The American Medical Association this week resolved to continue advocating for telehealth after the COVID-19 pandemic, particularly among underserved communities. AMA
After physicians and medical students virtually gathered for five days, delegates adopted a policy directing the AMA to continue working with legislators and regulators to support telehealth advancements.
“Telehealth and remote care services have proven critical to the management of COVID-19, while also ensuring uninterrupted care for 100 million Americans with chronic conditions. How telehealth will be used after the pandemic is in the balance, and no one wants to see new access to telehealth suddenly halted,” said AMA President Dr. Susan R. Bailey in a statement earlier this week.
WHY IT MATTERS
The AMA resolved that it would push for the federal government, state agencies and the health insurance industry to adopt clear and uniform policies relating to telehealth services.
These regulations, said the organization, must provide equitable coverage for telehealth regardless of where patients are located and provide for accessible devices and technologies with appropriate security.
Though not explicitly stated, this aspect of the resolution seems to support overturning geographic and originating site restrictions on telehealth – a measure that has received bipartisan backing by federal elected officials.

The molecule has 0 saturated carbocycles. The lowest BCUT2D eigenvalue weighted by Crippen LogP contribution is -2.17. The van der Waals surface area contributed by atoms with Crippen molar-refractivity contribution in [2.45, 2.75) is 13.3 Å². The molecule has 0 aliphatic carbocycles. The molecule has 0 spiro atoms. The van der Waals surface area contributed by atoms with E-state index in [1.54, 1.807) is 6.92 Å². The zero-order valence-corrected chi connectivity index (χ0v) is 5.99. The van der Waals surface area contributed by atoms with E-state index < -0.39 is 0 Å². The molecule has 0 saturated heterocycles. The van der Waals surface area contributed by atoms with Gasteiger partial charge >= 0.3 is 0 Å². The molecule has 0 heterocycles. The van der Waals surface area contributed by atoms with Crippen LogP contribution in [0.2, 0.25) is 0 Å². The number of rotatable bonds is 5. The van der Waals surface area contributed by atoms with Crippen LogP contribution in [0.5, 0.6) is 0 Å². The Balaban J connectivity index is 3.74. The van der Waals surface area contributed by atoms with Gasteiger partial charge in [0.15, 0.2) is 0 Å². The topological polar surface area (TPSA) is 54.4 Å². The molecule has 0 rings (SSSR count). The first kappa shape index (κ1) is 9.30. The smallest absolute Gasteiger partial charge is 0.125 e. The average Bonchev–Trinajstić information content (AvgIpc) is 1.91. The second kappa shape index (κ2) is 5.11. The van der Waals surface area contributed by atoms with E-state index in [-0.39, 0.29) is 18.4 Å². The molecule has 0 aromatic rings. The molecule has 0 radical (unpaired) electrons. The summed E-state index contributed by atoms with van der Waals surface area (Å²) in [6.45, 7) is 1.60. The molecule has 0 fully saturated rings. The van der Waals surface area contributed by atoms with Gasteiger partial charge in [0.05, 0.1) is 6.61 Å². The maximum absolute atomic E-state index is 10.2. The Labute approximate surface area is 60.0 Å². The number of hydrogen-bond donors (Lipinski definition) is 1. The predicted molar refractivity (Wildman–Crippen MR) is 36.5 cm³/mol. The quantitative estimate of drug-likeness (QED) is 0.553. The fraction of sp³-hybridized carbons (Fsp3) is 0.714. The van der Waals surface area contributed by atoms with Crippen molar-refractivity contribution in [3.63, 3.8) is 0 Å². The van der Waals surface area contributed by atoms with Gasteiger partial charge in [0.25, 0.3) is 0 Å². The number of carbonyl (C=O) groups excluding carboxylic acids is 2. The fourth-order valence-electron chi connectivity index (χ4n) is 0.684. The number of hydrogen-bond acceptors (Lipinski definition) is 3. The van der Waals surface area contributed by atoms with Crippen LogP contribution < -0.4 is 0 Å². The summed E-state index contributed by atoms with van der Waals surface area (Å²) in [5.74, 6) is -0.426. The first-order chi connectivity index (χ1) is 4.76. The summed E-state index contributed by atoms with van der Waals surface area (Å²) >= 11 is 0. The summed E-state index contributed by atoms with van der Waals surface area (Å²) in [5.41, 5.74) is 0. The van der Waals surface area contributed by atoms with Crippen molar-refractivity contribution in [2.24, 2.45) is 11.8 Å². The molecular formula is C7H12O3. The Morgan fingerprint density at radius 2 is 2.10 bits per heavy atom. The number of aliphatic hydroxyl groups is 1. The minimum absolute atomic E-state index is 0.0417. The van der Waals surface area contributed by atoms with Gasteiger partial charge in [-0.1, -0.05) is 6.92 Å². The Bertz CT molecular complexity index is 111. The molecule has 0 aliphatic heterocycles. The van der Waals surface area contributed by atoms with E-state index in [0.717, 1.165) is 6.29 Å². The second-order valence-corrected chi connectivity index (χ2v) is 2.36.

But the inclusion of the insurance industry in the resolution is also significant, given that reimbursement uncertainty continues to haunt conversations about the future of virtual care.
The AMA also acknowledged telehealth’s potential role in deepening the digital divide, noting that the organization would push for “equitable access to telehealth services, especially for at-risk and under-resourced patient populations and communities, including but not limited to supporting increased funding and planning for telehealth infrastructure such as broadband and internet-connected devices for both physician practices and patients.”
THE LARGER TREND
The resolution comes on the heels of the release of a clinician survey by the COVID-19 Healthcare Coalition Telehealth Workgroup, of which the AMA is a part.
Although providers in that survey were generally in favor of telehealth, they also acknowledged existing barriers, including access to technology and workflow limitations.
The survey also found that only 11% of clinicians were making use of remote patient technologies – an area of innovation that advocates have stressed the importance of in recent months.
ON THE RECORD
“The time is now for government officials, physicians, patients, and other stakeholders to work together on a solid plan to support telehealth services going forward,” said Bailey.